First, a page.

When you think about saving energy at home, you probably think of things like turning down the thermostat, purchasing energy-efficient appliances, adding insulation, and upgrading your home. In fact, there are some simpler ways to save energy at home. One of these ways is opening and closing window blinds according to the time of day and the season.
When to Close Your Blinds
Closing window blinds at the right times can reduce the energy used at home. On hot summer days, when the sun's light shines into some of your windows it's heating the interior, causing you to turn up the air conditioning and use more energy. By closing the blinds, you keep direct sunlight out of your home and reduce unwanted solar heat gain. Closing window blinds can also save energy in the winter. During cold nights, heat is lost through windows. Closing the blinds adds some insulation to the windows, reducing heat loss. Some blinds also reflect heat back into the room.
When to Open Your Blinds
Opening your blinds at the right time also saves energy. On sunny winter days, sunlight allowed to shine through windows helps to heat the inside space. This is called passive solar heating, and is an effective design strategy to lower energy consumption in buildings. To increase passive solar heat gain, include thermal mass in your interior design. An example of solar mass is tile floors.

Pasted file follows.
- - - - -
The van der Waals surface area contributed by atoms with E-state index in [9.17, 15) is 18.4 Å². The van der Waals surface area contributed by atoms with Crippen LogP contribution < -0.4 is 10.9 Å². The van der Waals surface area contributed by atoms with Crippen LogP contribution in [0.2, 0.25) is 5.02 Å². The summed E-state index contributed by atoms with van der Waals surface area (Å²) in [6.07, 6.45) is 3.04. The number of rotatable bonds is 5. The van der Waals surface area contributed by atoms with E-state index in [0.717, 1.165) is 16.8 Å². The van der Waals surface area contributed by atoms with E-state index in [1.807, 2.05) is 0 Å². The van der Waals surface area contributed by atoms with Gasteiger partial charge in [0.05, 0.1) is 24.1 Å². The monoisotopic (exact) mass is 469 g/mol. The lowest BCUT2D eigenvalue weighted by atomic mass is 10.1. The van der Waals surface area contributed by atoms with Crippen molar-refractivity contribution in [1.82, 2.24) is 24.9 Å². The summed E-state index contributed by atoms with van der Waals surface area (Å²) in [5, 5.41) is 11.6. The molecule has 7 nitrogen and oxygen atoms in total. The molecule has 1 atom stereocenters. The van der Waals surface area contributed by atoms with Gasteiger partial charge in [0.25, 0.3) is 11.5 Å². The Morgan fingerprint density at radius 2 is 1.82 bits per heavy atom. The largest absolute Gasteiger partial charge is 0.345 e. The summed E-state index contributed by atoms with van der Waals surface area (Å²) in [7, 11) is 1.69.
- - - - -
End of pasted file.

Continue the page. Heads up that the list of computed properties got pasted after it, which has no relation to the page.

Although most people like to keep their blinds closed at night, opening them a little during the hot summer months can allow heat to escape to the cool night air, reducing cooling costs.
Interior or Exterior
Most blinds are on the interior. The advantages to interior blinds are that they are convenient to operate, install and replace, but they are also less effective at controlling solar heat gain. Exterior blinds are usually designed specifically for solar control. They have either manual or remote control operation. Common materials for exterior blinds are wood, vinyl, aluminum or steel. The advantages of exterior blinds is that they provide better solar control than interior blinds because they are sturdier, have fewer gaps, and they block the sunlight before it passes through the window glass.
All window blinds provide shade for windows and can add to the window's insulation value, reducing heat transfer through windows. However, reflective blinds perform better because they reflect light and heat. This is beneficial in summer to keep homes cool, and in winter to reflect interior heat back inside. Some reflective blinds are reversible, with one side highly reflective and the other highly absorptive. The reflective side should always face the heat. In the summer, the reflective side faces out, and in the winter it faces in.
Cora Wilder began her writing career in 2011, specializing in renewable energy, green home repair and home energy conservation. She holds a Bachelor of Science in geology from Colorado State University and a Master of Architecture from Arizona State University.